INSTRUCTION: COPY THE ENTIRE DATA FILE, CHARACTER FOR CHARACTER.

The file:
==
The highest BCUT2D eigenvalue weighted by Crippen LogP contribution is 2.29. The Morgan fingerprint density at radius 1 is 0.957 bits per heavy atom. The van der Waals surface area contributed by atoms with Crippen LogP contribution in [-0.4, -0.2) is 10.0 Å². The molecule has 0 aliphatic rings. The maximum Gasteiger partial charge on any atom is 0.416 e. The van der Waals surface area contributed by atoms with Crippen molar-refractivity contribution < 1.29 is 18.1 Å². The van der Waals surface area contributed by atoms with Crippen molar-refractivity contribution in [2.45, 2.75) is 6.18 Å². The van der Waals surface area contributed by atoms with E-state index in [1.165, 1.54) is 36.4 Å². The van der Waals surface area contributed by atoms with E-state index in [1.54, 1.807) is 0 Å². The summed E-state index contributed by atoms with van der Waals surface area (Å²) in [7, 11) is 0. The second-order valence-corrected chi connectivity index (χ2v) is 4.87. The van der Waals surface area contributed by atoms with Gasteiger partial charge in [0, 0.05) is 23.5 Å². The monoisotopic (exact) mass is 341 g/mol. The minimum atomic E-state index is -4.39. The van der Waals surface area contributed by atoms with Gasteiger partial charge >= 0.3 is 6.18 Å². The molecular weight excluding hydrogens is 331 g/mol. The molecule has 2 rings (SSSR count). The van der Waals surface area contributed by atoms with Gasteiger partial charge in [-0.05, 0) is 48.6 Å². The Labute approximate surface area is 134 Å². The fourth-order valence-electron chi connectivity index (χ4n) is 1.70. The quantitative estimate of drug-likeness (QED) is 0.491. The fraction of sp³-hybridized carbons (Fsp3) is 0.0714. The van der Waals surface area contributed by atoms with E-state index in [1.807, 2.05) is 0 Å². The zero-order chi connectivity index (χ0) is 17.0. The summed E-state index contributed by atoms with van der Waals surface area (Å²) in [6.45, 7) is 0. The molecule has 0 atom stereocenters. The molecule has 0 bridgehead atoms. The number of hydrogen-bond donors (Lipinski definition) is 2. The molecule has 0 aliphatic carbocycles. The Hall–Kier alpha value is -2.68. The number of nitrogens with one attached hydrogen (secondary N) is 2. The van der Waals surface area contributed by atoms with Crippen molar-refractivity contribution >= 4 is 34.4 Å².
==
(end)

The highest BCUT2D eigenvalue weighted by Crippen LogP contribution is 2.29. The Morgan fingerprint density at radius 1 is 0.957 bits per heavy atom. The van der Waals surface area contributed by atoms with Crippen LogP contribution in [-0.4, -0.2) is 10.0 Å². The molecule has 0 aliphatic rings. The maximum Gasteiger partial charge on any atom is 0.416 e. The van der Waals surface area contributed by atoms with Crippen molar-refractivity contribution < 1.29 is 18.1 Å². The van der Waals surface area contributed by atoms with Crippen molar-refractivity contribution in [2.45, 2.75) is 6.18 Å². The van der Waals surface area contributed by atoms with E-state index in [1.165, 1.54) is 36.4 Å². The van der Waals surface area contributed by atoms with E-state index in [1.54, 1.807) is 0 Å². The summed E-state index contributed by atoms with van der Waals surface area (Å²) in [7, 11) is 0. The second-order valence-corrected chi connectivity index (χ2v) is 4.87. The van der Waals surface area contributed by atoms with Gasteiger partial charge in [0, 0.05) is 23.5 Å². The monoisotopic (exact) mass is 341 g/mol. The minimum atomic E-state index is -4.39. The van der Waals surface area contributed by atoms with Gasteiger partial charge >= 0.3 is 6.18 Å². The molecular weight excluding hydrogens is 331 g/mol. The molecule has 2 rings (SSSR count). The van der Waals surface area contributed by atoms with Gasteiger partial charge in [-0.05, 0) is 48.6 Å². The Labute approximate surface area is 134 Å². The fourth-order valence-electron chi connectivity index (χ4n) is 1.70. The quantitative estimate of drug-likeness (QED) is 0.491. The fraction of sp³-hybridized carbons (Fsp3) is 0.0714. The van der Waals surface area contributed by atoms with E-state index in [1.807, 2.05) is 0 Å². The zero-order chi connectivity index (χ0) is 17.0. The summed E-state index contributed by atoms with van der Waals surface area (Å²) in [6.45, 7) is 0. The molecule has 0 atom stereocenters. The molecule has 0 bridgehead atoms. The number of hydrogen-bond donors (Lipinski definition) is 2. The molecule has 0 aliphatic carbocycles. The Hall–Kier alpha value is -2.68. The number of nitrogens with one attached hydrogen (secondary N) is 2. The van der Waals surface area contributed by atoms with Crippen molar-refractivity contribution >= 4 is 34.4 Å².